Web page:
The first step to buying a home is finding a loan that meets your financial needs. As your local mortgage lender, we take the time to get to know you and fully understand your long term goals to tailor make a plan that fits your needs.
This is a state program offered through the Arkansas Department of Finance Authority. This suite of programs includes down payment assistance and grants for first time home buyers.
Construction loans allow you to finance the construction of your custom home from start to finish. In conjunction with Eagle Bank, we offer construction loans to fit your custom home needs.
VA loans provide 100% financing options when purchasing or refinancing a home for current or ex-military personnel.
Rural Development loans provide 100% financing options when purchasing or refinancing a home located in a rural area.
Conventional loans have separate down payment requirements, depending on the specific situation, and are typically more attractive for individuals with good credit scores and/or the ability to contribute a substantial down payment.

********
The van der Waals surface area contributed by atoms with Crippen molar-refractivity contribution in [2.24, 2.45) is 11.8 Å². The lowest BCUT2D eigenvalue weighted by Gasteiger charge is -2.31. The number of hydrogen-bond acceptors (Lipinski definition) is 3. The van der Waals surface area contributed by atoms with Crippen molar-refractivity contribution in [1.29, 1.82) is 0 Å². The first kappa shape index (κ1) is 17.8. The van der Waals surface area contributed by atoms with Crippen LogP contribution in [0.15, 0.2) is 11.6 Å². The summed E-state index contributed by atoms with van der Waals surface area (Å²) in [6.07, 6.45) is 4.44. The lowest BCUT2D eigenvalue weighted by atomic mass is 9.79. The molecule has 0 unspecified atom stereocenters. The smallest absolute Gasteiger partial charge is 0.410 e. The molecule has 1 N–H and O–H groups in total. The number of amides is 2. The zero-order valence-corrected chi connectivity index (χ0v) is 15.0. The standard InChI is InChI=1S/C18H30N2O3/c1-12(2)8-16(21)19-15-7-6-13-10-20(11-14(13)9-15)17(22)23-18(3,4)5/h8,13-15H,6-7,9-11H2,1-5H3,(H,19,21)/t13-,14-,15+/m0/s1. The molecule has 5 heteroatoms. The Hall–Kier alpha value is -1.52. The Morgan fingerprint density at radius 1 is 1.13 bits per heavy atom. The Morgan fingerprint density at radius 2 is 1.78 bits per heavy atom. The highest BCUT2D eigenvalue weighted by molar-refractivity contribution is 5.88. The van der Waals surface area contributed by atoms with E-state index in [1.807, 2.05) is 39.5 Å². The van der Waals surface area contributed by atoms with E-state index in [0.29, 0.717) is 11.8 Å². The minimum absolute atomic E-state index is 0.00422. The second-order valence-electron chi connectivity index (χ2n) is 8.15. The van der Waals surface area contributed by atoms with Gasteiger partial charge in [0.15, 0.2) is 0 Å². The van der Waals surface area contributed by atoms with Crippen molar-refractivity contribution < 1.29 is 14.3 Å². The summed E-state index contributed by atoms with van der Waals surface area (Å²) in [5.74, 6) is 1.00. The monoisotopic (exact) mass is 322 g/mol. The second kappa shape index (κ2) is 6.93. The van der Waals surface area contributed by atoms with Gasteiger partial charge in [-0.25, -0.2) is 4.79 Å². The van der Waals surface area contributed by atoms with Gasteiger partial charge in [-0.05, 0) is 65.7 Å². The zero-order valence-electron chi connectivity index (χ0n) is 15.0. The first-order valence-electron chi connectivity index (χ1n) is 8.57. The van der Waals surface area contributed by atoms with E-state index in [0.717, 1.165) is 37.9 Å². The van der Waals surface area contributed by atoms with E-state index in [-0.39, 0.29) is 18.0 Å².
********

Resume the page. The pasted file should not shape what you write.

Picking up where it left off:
FHA loans require a relatively low down payment and are insured through the U.S. Federal Housing Administration.
Congratulations on your decision to purchase a new home! There are many important things to consider throughout the process, especially if you are a first-time homebuyer. Here’s some information that will keep you on track. In general, a home purchase may be your largest financial transaction to date, so it’s important to make the right decisions and to keep an eye on the details. With the assistance of your real estate agent and loan officer, it should be an efficient, pleasant, and ultimately rewarding experience.
• Review available homes to weed out those that are overpriced or undesirable in some other way.
• Present the homes that suit your needs as defined by you.
• Help you determine the difference between a “good buy” and a property which, because of its nature (neighborhood, market appeal, etc.), might have to be discounted if you decide to sell in the future.
• Negotiate the best deal for you. With a pre-qualification letter from us in hand, your real estate agent will be able to demonstrate that you are a qualified and capable Buyer.
• Assist you in selecting the best loan to meet your personal situation and goals. (This single decision can save you thousands of dollars throughout the years!)
• Keep you informed of your loan status throughout the entire process.
• Keep your real estate agent informed of our loan progress.
• Help you determine the most appropriate loan, for your specific needs. This will save you significant money “up front” and throughout the years to come.